In the context of October, it was really unclear where the state was going with neighbor island quarantine and what was going to happen and who was making decisions in that process. So it was something frankly that we had to kind of balance and said, “Okay we’ve got to build a schedule that meets both [needs].” We felt confident that long-haul was going to be there so we needed to have long-haul connectivity, but we needed to have enough capacity to satisfy both that and the local market. And those travel generally at different times of day.
So as the long-haul pieces come in, that’s great. For the neighbor island quarantine, it has kind of stayed in place and that’s caused us to frankly have too much lift, particularly at beginning and ends of the day. We’ve been trying to surgically get some of that out. We had done a lot of closer-in cancels, you know four or five days out in the front part of the month. [In the] back part of the month then, we went and cleaned some stuff out. We’re probably still a little long on capacity but some of that is just the directional balance as well as not wanting to interfere with connecting guest travel at this point. We’ve had to think about scheduling the airline a little bit different; more ground time in terms of cleaning airplanes and things like that. We’ve had to adjust some.
Cranky: Slower boarding too?
Brent: Boarding probably ends up being similar in time. You’ve got more space but fewer people so we built in more of that. We’ve had to change some of our paradigms a little bit. Obviously we’ve got more aircraft available to do it, so it’s been a little different exercise, but we’re probably still a little bit long right now. We look forward to whatever comes next, but it’s a little opaque right now as to… “does that come off November 1 or not?” and so we’ve got some planning assumptions in and we’ll have to adjust and adapt based on how things transpire.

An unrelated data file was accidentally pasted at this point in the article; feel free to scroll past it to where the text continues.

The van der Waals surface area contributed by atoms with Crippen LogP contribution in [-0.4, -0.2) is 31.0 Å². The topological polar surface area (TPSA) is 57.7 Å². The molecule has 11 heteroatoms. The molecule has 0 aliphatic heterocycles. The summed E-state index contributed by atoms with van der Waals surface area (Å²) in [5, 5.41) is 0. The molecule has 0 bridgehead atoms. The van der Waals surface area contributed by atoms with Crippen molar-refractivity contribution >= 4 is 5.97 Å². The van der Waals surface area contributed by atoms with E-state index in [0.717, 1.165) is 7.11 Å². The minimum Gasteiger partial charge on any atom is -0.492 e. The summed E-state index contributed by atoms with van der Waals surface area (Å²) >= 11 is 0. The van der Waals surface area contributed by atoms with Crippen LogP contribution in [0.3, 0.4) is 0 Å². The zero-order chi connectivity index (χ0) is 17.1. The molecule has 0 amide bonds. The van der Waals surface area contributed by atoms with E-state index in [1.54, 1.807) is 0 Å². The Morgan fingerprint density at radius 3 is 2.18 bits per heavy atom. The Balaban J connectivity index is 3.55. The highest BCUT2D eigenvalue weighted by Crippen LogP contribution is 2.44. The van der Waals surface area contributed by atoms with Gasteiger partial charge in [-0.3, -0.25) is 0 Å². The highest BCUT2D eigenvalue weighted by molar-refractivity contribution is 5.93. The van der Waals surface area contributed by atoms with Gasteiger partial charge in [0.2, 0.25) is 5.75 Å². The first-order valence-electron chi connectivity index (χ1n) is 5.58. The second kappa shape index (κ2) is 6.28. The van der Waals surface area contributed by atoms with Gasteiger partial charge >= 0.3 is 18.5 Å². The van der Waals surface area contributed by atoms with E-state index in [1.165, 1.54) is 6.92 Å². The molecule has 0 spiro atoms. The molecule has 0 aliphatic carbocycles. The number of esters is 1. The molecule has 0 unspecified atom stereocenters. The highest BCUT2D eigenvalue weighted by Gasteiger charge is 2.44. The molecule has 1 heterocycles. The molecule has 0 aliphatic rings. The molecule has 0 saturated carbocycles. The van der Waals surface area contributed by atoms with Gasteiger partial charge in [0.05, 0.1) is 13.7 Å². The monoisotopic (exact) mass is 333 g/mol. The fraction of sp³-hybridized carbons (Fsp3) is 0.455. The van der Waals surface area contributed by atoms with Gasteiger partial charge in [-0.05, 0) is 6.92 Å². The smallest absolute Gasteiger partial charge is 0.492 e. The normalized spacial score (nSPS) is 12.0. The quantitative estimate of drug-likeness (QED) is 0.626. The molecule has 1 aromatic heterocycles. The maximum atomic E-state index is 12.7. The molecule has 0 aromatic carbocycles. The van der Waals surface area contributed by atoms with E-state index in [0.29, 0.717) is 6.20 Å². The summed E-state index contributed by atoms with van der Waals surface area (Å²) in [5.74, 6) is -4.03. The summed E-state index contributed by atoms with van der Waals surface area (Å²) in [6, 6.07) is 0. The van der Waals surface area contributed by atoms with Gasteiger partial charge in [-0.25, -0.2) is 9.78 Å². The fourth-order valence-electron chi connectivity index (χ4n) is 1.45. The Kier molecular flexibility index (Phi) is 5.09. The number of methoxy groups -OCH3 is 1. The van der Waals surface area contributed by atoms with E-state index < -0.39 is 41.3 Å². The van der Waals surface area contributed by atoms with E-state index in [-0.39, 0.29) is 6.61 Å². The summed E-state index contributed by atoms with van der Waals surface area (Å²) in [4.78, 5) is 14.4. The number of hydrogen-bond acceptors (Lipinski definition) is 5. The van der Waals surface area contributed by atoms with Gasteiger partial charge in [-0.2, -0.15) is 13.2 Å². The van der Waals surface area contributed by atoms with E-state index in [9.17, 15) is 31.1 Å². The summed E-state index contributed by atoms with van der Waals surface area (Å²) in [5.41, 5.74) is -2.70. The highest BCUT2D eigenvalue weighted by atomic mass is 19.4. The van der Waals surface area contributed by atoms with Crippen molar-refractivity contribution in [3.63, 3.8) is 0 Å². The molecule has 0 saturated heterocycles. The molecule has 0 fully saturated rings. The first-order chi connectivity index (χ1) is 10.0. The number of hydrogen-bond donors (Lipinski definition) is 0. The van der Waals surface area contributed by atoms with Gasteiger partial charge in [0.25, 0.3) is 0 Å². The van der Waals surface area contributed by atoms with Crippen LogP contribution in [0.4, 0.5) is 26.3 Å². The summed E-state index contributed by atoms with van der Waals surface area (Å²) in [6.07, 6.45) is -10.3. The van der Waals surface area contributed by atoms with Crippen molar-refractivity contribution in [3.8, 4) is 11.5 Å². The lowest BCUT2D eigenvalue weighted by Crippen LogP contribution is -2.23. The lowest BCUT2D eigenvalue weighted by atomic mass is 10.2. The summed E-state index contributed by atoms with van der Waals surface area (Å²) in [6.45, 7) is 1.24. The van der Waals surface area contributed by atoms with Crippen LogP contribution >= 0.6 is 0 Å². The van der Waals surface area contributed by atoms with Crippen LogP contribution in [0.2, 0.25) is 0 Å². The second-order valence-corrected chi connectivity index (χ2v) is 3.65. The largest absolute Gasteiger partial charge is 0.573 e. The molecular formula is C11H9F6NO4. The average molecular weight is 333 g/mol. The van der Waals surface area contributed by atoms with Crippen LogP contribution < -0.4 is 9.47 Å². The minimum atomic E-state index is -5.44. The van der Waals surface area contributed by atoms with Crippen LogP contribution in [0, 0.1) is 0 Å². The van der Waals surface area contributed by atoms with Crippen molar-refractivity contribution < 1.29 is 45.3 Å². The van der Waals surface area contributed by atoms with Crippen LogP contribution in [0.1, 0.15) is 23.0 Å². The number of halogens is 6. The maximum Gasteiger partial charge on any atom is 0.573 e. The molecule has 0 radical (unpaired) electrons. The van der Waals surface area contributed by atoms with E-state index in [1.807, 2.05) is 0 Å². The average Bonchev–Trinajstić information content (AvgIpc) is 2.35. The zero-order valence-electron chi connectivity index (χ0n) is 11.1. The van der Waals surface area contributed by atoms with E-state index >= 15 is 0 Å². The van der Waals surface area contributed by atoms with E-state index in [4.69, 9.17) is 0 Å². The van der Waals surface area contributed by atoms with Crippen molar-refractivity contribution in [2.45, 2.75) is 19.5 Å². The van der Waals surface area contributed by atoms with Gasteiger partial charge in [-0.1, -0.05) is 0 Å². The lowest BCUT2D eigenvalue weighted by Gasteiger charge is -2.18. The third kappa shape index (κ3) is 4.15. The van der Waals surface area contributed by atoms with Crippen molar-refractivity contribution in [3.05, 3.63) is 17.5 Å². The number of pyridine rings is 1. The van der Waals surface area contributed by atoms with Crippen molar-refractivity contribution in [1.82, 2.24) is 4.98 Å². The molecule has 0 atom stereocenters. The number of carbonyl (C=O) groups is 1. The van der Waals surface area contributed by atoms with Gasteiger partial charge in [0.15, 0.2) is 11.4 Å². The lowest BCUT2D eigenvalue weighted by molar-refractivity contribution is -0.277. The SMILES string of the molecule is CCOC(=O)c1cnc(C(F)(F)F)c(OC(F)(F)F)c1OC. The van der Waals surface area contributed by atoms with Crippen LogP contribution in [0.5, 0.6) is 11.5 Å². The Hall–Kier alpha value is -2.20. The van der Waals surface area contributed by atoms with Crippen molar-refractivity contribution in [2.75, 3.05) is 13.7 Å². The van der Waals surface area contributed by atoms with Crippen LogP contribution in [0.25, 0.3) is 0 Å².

Cranky: You can almost run this like the Eastern Shuttle, right? If the plane’s full just trot out another one.
Brent: Yeah we could. I don’t think demand is quite that last minute.
Cranky: No, but if you got to that point…
Brent: Yeah, frankly, we saw a bit of that in June where once we were lifting the quarantine within the state, we did see demand really pick up. The team was so busy just… “okay, add a trip, add a trip, add a trip, add a trip.” We look forward to getting back to that.
Cranky: Are all the 717s here?
Brent: Yeah, they’re all here.
Cranky: Are airplanes parked elsewhere? I mean outside of the stray hurricane.
Brent: Yeah. We’ve got a few airplanes on the West Coast; we’ve got maintenance in Oakland that we do. I don’t know if we’ve got one in Portland right now or not; we’ve got maintenance that we do in Portland. I know we’ve got probably three or four 321s in Oakland and then we usually have a 330 right now in LA as well.
Cranky: I was curious about that, because I saw, I think it was yesterday, you added a second flight to Honolulu from LA. Then today when I got to the airport there was a plane 45 minutes behind us that doesn’t look like it was a revenue flight.
Brent: That one. That’s actually an interesting one. We have been doing since May or June, probably June, some non-traditional cargo flying. That airplane I suspect was a Honolulu-Incheon, Incheon-LA-Honolulu cargo-only operation. We’ve been doing those three or more days a week just based primarily on strength and demand ex-Incheon. We’ve been able to fund that and as well it provides some additional belly space out of LA. Select days a week we’ve converted it to — now that we have more passenger demand — we converted to a passenger flight.
Cranky: I didn’t know if it was just planes that were parked that were coming back to service.